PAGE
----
rediff.com

NewsApp (Free)

Read news as it happens
Download NewsApp

Available on  

Rediff News  All News 
Rediff.com  » Getahead » Palash Sen controversy: What really happened at IIT-B!

Palash Sen controversy: What really happened at IIT-B!

Last updated on: December 24, 2013 22:01 IST

Palash Sen controversy: What really happened at IIT-B!

     Next

Next
Abhishek Mande Bhot

Palash Sen is the frontman of Euphoria, a band that is popular in the college festival circuit.

At his last concert held at the Indian Institute of Technology in Mumbai on December 21, Sen managed to tick off a section of people who took offence to some of the things he said.

In the days that followed his alleged remarks, Sen has found himself at the receiving end of a lot of ire, the beginning of which was first expressed in a blog by research student Arpita Phukan Biswas. (Read that blog here)

With no official recording of the concert, the waters have been muddied by voices from both sides.

Rediff.com's Abhishek Mande Bhot reports

Sometime before his boss went on stage, singer Palash Sen's manager Alok Parande did his customary survey of the crowd at IIT Bombay's Mood Indigo.

He looked around and seemed pleased.

"Janta is on," Parande said to Sen. Which meant it was going to be a great show.

The singer Angaraag Mahanta, better known in the music circuit as Papon, had just completed his gig. Sen and his band were to follow.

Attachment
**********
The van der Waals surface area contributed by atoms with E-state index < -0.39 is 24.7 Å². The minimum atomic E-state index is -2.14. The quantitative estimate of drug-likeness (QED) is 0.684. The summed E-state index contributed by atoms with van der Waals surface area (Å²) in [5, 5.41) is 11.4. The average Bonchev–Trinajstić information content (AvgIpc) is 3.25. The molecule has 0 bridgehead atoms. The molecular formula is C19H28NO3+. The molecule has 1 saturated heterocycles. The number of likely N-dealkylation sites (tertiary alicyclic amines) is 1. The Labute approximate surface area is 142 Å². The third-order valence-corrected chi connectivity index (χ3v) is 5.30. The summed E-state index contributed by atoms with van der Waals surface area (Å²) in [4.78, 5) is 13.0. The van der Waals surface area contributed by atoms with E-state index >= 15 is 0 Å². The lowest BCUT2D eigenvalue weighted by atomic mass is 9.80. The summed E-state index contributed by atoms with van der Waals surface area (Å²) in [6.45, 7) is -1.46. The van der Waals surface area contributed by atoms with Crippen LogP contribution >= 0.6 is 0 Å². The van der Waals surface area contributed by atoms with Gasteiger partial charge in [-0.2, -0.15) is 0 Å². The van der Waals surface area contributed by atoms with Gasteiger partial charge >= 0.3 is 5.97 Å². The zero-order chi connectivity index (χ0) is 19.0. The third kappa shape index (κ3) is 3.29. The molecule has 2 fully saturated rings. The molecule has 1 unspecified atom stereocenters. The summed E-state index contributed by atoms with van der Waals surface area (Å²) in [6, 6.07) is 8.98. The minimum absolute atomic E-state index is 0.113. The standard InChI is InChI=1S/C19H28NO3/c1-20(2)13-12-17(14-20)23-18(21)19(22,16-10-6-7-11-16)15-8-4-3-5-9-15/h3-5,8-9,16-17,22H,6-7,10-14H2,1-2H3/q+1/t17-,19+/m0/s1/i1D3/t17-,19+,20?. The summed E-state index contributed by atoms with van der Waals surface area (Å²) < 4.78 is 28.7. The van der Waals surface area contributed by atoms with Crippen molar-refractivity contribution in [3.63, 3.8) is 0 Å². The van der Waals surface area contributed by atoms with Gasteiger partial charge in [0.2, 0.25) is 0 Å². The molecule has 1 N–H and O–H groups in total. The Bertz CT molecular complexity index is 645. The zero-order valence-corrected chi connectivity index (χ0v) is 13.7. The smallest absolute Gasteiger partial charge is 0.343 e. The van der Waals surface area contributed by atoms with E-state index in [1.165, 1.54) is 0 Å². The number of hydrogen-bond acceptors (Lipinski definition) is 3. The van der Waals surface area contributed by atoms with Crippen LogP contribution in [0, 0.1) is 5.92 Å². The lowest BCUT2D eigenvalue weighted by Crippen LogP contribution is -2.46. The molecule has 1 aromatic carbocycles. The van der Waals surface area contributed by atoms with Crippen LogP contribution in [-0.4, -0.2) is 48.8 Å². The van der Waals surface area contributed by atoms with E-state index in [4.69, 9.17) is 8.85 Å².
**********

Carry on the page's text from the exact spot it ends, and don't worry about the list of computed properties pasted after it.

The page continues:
Forty-eight-year-old Palash Sen is the frontman for Euphoria, a popular Hindi rock band. A product of the booming Indian pop scene of the nineties, Sen and his band have since gained considerable popularity.

The band may not necessarily enjoy the kind of hysteric following of the early noughties, but Euphoria is admittedly a name to reckon with.

Delhi-based Palash Sen is also a practising orthopaedic surgeon. It is something he likes to mention whenever he can; the website for his rock band has 'Dr Palash Sen' mentioned prominently.

On Saturday, December 21, Sen began his concert with an invocation to Lord Ganesh as he usually does off the stage and then made his grand entry, with a song from his 2008 album ReDhoom.

He followed it up with yet another number from the same album and then sang Dhoom Pichak Dhoom, the number that catapulted him and his band to fame way back in 1998.

Versions of what followed after this are hazy at best. But the concert ended with Sen apologising to the women in the audience who felt they had been insulted.

And that was that!

Or so he thought.

Both Parande and Sen would spend most of Tuesday taking calls from journalists, making appearances on national television in the hope of putting out their version of what may or may not have happened that evening.


Image: Palash Sen performing at Mood Indigo
Photographs: Courtesy Mood Indigo's Facebook page

     Next

Palash Sen controversy: What really happened at IIT-B!

Prev     Next
Prev

Next

By the morning of Tuesday, December 24, Palash Sen had been trending on Twitter for perhaps the first time in his 15-year-long career. And it wasn't for the right reasons.

Over the weekend, a young member of the audience had written a scathing blog post that accused Sen of being sexist. (Read the post here)

It panned Sen who had apparently asked the audience if there were any 'good-looking girls in IIT-B'.

The post written by Arpita Phukan Biswas, a PhD student with the Humanities and Social Sciences Department at IIT-Bombay went viral.

According to her, Sen is believed to have reassured the male members in the crowd that they'd find the best-looking women after they left the campus 'aur woh tumhaare liye roti belengi (They'll even make rotis for you)'.